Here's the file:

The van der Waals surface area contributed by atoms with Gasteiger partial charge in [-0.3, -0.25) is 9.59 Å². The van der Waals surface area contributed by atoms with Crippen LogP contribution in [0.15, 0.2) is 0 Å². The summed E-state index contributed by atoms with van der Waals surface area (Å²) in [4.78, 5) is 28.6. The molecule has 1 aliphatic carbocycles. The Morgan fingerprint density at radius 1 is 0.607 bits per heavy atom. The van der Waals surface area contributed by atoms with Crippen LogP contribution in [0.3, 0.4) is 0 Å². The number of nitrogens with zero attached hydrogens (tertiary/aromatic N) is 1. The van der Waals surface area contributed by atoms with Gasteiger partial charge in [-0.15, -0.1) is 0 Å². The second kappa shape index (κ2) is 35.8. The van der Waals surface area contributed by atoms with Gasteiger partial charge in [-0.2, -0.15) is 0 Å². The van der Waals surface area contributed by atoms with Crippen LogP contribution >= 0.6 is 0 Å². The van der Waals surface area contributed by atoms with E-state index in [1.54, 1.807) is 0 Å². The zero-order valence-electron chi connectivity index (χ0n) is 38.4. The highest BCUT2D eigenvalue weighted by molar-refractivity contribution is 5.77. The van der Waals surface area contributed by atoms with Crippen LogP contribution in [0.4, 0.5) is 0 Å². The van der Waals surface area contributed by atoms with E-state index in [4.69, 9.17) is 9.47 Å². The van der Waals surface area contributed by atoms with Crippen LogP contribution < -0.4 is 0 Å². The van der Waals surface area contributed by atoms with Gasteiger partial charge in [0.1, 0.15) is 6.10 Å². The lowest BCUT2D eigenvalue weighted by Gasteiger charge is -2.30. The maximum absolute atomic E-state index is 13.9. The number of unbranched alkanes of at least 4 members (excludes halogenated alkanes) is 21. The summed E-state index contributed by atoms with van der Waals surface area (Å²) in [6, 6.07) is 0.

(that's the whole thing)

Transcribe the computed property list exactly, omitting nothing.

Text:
The van der Waals surface area contributed by atoms with Gasteiger partial charge in [-0.3, -0.25) is 9.59 Å². The van der Waals surface area contributed by atoms with Crippen LogP contribution in [0.15, 0.2) is 0 Å². The summed E-state index contributed by atoms with van der Waals surface area (Å²) in [4.78, 5) is 28.6. The molecule has 1 aliphatic carbocycles. The Morgan fingerprint density at radius 1 is 0.607 bits per heavy atom. The van der Waals surface area contributed by atoms with Crippen LogP contribution in [0.3, 0.4) is 0 Å². The number of nitrogens with zero attached hydrogens (tertiary/aromatic N) is 1. The van der Waals surface area contributed by atoms with Gasteiger partial charge in [-0.15, -0.1) is 0 Å². The second kappa shape index (κ2) is 35.8. The van der Waals surface area contributed by atoms with Gasteiger partial charge in [-0.2, -0.15) is 0 Å². The van der Waals surface area contributed by atoms with Crippen LogP contribution >= 0.6 is 0 Å². The van der Waals surface area contributed by atoms with E-state index in [1.54, 1.807) is 0 Å². The zero-order valence-electron chi connectivity index (χ0n) is 38.4. The highest BCUT2D eigenvalue weighted by molar-refractivity contribution is 5.77. The van der Waals surface area contributed by atoms with Crippen LogP contribution in [0.4, 0.5) is 0 Å². The van der Waals surface area contributed by atoms with E-state index in [4.69, 9.17) is 9.47 Å². The van der Waals surface area contributed by atoms with Crippen LogP contribution < -0.4 is 0 Å². The van der Waals surface area contributed by atoms with Gasteiger partial charge in [0.1, 0.15) is 6.10 Å². The lowest BCUT2D eigenvalue weighted by Gasteiger charge is -2.30. The maximum absolute atomic E-state index is 13.9. The number of unbranched alkanes of at least 4 members (excludes halogenated alkanes) is 21. The summed E-state index contributed by atoms with van der Waals surface area (Å²) in [6, 6.07) is 0.